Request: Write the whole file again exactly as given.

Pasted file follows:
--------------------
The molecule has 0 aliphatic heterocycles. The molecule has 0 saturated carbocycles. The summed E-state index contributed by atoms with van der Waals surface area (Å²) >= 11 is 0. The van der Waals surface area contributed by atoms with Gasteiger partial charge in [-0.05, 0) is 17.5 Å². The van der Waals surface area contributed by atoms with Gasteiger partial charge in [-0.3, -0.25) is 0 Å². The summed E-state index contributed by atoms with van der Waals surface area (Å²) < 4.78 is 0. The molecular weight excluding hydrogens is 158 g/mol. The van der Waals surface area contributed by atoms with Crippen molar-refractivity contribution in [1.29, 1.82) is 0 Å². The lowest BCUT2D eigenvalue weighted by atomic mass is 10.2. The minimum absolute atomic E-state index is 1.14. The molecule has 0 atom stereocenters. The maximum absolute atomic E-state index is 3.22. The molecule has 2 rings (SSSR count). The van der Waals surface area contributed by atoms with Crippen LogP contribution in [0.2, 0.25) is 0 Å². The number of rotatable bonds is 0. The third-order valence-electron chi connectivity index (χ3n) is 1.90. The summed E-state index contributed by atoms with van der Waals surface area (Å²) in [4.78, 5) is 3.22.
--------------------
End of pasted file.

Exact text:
The molecule has 0 aliphatic heterocycles. The molecule has 0 saturated carbocycles. The summed E-state index contributed by atoms with van der Waals surface area (Å²) >= 11 is 0. The van der Waals surface area contributed by atoms with Gasteiger partial charge in [-0.05, 0) is 17.5 Å². The van der Waals surface area contributed by atoms with Gasteiger partial charge in [-0.3, -0.25) is 0 Å². The summed E-state index contributed by atoms with van der Waals surface area (Å²) < 4.78 is 0. The molecular weight excluding hydrogens is 158 g/mol. The van der Waals surface area contributed by atoms with Crippen molar-refractivity contribution in [1.29, 1.82) is 0 Å². The lowest BCUT2D eigenvalue weighted by atomic mass is 10.2. The minimum absolute atomic E-state index is 1.14. The molecule has 0 atom stereocenters. The maximum absolute atomic E-state index is 3.22. The molecule has 2 rings (SSSR count). The van der Waals surface area contributed by atoms with Crippen LogP contribution in [0.2, 0.25) is 0 Å². The number of rotatable bonds is 0. The third-order valence-electron chi connectivity index (χ3n) is 1.90. The summed E-state index contributed by atoms with van der Waals surface area (Å²) in [4.78, 5) is 3.22.